Why New York is Defending Cash
For over two years, it has been illegal for New York businesses to refuse cash payments, and the city has since been actively defending payment choice with fines for offenders. New York Times columnist Pamela Paul recently explored one particularly stubborn holdout, and why defending cash is so important.
In a column titled ‘The Cost of Going Cashless’, Paul named and shamed Van Leeuwen’s—a purveyor of artisanal ice cream with 20 shops across New York City that refused to comply with the cash law for almost two years. It displayed signs warning customers cash would not be accepted, logging at least 90 legal violations, declining to show up for administrative hearings and refusing to comment publicly on its unlawful policy. Following $33,500 of fines and threats of further legal action, it has finally agreed to allow full payment choice.
Nobody should be discriminated against because they only want to or can pay with cash. It’s not for the business to decide who they want to serve.
As Mayuga succinctly says, a fair and democratic society cannot allow businesses to discriminate against certain groups of customers. Why would they want to in the first place? Paul points out that cashless transactions have clear beneficiaries, led by banks and credit card companies such as Visa and Mastercard, who enjoy $138 billion earnings in service fees alone each year. Tech companies providing cashless payment services and profiting from users’ personal and transaction data are also highly motivated to eliminate physical money.
While cash-free means profits for credit card industries and efficiencies for merchants in terms of training workers and managing their time, it isn’t cost-free for everyone.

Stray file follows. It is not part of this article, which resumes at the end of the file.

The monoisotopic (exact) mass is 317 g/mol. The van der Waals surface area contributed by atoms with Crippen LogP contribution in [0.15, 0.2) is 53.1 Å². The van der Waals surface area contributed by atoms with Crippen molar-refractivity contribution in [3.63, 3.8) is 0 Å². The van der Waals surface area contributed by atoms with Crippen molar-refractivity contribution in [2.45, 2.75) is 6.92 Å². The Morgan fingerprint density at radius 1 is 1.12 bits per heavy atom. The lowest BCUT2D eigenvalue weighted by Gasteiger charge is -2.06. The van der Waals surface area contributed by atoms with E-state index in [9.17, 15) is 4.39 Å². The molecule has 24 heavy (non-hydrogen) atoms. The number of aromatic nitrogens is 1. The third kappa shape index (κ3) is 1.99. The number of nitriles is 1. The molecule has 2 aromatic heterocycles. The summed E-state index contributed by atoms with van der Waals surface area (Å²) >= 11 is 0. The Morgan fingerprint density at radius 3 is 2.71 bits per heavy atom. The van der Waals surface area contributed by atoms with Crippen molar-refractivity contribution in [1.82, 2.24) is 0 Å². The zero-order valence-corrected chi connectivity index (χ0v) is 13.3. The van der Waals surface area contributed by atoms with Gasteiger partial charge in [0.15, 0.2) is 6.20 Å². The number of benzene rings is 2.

Paul highlights a study that showed merchants are increasing their prices by around 1.4 percent in order to offset the fees they pay credit card companies. She also raises the risks of accidental double charges and identity theft, plus the issue of personal information being sold to third parties.
Do you want your payment app or credit card company to share exactly how many beers or Big Macs you’ve bought in the past week with its data partners, or to know every item you picked up at the pharmacy?
In conclusion, Paul says ‘the most significant objection to a cashless system is whom it shuts out.’ Cash enables everyone—regardless of age, credit history, income or immigration status—to pay for goods and services. Cashless options typically require a bank account, which comes with additional requirements not everyone can meet. Ultimately, an equal society needs to support payment choice, which means allowing everyone the option of using cash.
Going cashless sounds so sleek and shiny and tech-forward, but like many high-tech initiatives, it doesn’t necessarily translate into progress for all… Widening another divide between the haves and the have-nots isn’t the cost-free leap forward proponents make it out to be. Someone always pays the price.